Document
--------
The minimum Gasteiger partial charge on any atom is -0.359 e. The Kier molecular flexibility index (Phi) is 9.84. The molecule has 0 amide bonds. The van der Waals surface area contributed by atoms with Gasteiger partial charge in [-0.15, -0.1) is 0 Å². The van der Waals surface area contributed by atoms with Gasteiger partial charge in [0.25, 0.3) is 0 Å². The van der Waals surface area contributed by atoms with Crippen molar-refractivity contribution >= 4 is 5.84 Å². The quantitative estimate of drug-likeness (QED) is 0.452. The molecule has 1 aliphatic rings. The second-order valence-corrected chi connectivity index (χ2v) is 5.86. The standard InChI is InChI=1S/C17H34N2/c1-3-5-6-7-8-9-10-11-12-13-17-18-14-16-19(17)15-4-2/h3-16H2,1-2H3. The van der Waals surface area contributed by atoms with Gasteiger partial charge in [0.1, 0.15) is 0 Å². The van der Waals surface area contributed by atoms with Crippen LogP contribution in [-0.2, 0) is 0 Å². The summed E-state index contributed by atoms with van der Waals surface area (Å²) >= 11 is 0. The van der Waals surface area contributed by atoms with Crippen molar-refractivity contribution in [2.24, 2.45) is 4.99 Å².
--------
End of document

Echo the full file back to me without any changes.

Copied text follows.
The minimum Gasteiger partial charge on any atom is -0.359 e. The Kier molecular flexibility index (Phi) is 9.84. The molecule has 0 amide bonds. The van der Waals surface area contributed by atoms with Gasteiger partial charge in [-0.15, -0.1) is 0 Å². The van der Waals surface area contributed by atoms with Gasteiger partial charge in [0.25, 0.3) is 0 Å². The van der Waals surface area contributed by atoms with Crippen molar-refractivity contribution >= 4 is 5.84 Å². The quantitative estimate of drug-likeness (QED) is 0.452. The molecule has 1 aliphatic rings. The second-order valence-corrected chi connectivity index (χ2v) is 5.86. The standard InChI is InChI=1S/C17H34N2/c1-3-5-6-7-8-9-10-11-12-13-17-18-14-16-19(17)15-4-2/h3-16H2,1-2H3. The van der Waals surface area contributed by atoms with Gasteiger partial charge in [0.1, 0.15) is 0 Å². The van der Waals surface area contributed by atoms with Crippen LogP contribution in [-0.2, 0) is 0 Å². The summed E-state index contributed by atoms with van der Waals surface area (Å²) >= 11 is 0. The van der Waals surface area contributed by atoms with Crippen molar-refractivity contribution in [2.24, 2.45) is 4.99 Å².